On a sunny Saturday morning, a dozen or so of our intrepid seed savers ventured north on a veggie tour to Virginia on the flat northern plains about 20 kms from Adelaide, where big-business grows vegetables ‘en masse’.
Our first stop was at the “Bio-Tech Organics” shop in the heart of Virginia, where we heard much on balancing soils from John Norton our friendly host, although how we were to scale-down broad-scale soil testing, soil chemistry and balancing methods to our own small patches mystified us all. Interesting was his use of brown coal to provide humic and fulvic acid to soils as an organic input; this stuff is mined in the Flinders Ranges rather than New Zealand as of yore. John stated that locally-produced compost from green waste needed about 8 years to mature before we’d benefit from any of this good stuff (rather than the three months normally offered), whereas coal had been ripening since the age of the dinosaurs. Deb pointed out to him that ‘mining’ anything at all for agricultural inputs breached the spirit of organic farming. This promising debate fizzled out as a customer entered and Deb exited…
Then we toured the whole of the north Adelaide Plains on-route to Gary Clerie’s ‘Joyeata’ organic farm. It seems that Google Maps don’t show roads cut off by the Gawler River when in flood. Perhaps a left turn rather than a right turn north of Virginia would have simplified things, but then we would not have enjoyed the grand tour that resulted. Still, we were so tuckered out by our tour of the district and the preceding soil chemistry lessons that we decided on arrival at Gary’s to eat lunch first and tour later. Gary had baked a few quiches and cheesecakes, and Maggie had skipped some of the previous visit to baby-sit young Diesel and shop for some weird Vietnamese vegetable that tasted like water–chestnut and looked like a flat turnip.
Gary is the quintessential rebel - a burr under the saddle of society, and one of those blokes that really makes things happen in this world by irritating the establishment, speaking his mind and wearing down the opposition. He’s managed to get the whole Lewiston district declared an ‘animal husbandry zone’ so that no chemical sprays of any sort are used anywhere therein, and crop-dusters cannot even over-fly the region. A little organic patch in a vast swathe area of industrial agriculture…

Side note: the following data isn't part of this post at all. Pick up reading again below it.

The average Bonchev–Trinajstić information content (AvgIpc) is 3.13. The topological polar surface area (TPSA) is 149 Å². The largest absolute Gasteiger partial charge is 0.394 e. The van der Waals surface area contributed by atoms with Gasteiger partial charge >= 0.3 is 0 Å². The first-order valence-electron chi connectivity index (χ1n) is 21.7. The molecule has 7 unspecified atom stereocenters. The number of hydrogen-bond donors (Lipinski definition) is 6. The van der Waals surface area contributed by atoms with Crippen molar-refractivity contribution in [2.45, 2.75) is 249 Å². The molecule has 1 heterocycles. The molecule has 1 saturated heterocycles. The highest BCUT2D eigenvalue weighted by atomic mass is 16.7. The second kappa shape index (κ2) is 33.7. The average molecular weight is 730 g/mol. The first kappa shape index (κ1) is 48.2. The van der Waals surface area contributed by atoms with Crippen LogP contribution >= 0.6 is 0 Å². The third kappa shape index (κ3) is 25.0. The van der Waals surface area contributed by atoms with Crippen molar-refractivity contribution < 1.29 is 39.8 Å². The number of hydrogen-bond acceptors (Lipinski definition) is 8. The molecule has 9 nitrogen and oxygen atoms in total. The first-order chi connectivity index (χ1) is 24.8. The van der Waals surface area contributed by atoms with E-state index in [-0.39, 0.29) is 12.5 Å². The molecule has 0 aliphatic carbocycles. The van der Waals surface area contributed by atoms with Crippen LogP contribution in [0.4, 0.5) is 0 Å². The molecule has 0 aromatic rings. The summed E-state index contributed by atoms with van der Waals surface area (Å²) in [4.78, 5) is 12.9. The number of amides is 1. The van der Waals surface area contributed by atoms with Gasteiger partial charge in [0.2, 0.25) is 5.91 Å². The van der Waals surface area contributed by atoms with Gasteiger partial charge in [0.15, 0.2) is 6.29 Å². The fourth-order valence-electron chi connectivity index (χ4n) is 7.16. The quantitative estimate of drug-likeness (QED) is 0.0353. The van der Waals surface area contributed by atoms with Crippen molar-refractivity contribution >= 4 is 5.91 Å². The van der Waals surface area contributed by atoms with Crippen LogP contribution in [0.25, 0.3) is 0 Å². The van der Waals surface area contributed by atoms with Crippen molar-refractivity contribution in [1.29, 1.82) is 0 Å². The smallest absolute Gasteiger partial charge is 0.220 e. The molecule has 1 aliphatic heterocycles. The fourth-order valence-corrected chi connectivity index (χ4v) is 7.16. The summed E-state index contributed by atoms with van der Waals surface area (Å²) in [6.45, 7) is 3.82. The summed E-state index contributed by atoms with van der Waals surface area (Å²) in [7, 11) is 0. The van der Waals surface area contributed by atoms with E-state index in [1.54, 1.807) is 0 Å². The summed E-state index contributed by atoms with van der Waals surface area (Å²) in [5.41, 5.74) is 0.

Gary’s approach to composting is to dump all organic waste from his shop, chicken run and 5.5 acre farm into old cut-down rainwater tanks, and let the ‘tiger’ and ‘red’ worms work through them. He uses this compost in plastic bags on raised (pro-back, anti-slug) tables to grow ‘field mushrooms’ in a well-ventilated shed over a six-eight month growing period. He collects spoors from the biggest mushroom in each bag by putting blotting paper underneath them to catch the ‘rain’ from the gills, then freezing these paper towels for three months before setting them out on top of new bags of his compost under a few millimetres of rock dust. He harvests mushrooms continuously, and keeps them moist with overhead misting sprays for a few minutes each day.
In the same shed, Gary showed us his pineapples that he has propagated himself over the past eight years (pineapples are grown from the spiky crown, or from ‘runners’ in a manner similar to getting cuttings from strawberries). Pineapples like the heat, provided the humidity is kept high (those mist sprays again…) and don’t like frost (solved by growing them among weeds if planted in tubs outside). Gary uses no pesticides in his shed. Instead, he has a half-dozen green tree frogs that have travelled in from northern Queensland in banana bunches. These hunt through his pineapples and destroy slugs, earwigs, beetles and other pests. Gary has created a haven for frogs on his property by using runoff from various sources to make a small lake for them and his Indian Runner ducks.
Gary has seven staff, has farmed in the district for 25 years, and ships boxes of organic fruit and vegetables to many cancer sufferers around Adelaide. Gary speaks his mind clearly and forthrightly, and made every moment of a thoroughly enjoyable tour both inspiring and thought-provoking.
We Hills and Plains Seed Savers have now added mushrooms and pineapples to our ‘must-grow’ list, although there was general agreement that encouraging nests of tiger and brown snakes as a rat-control measure was beyond the scope of our backyard gardens. Many of us came away with bags of Gary’s apples, pears, vegetables and seed potatoes. Thanks Gary! That was great!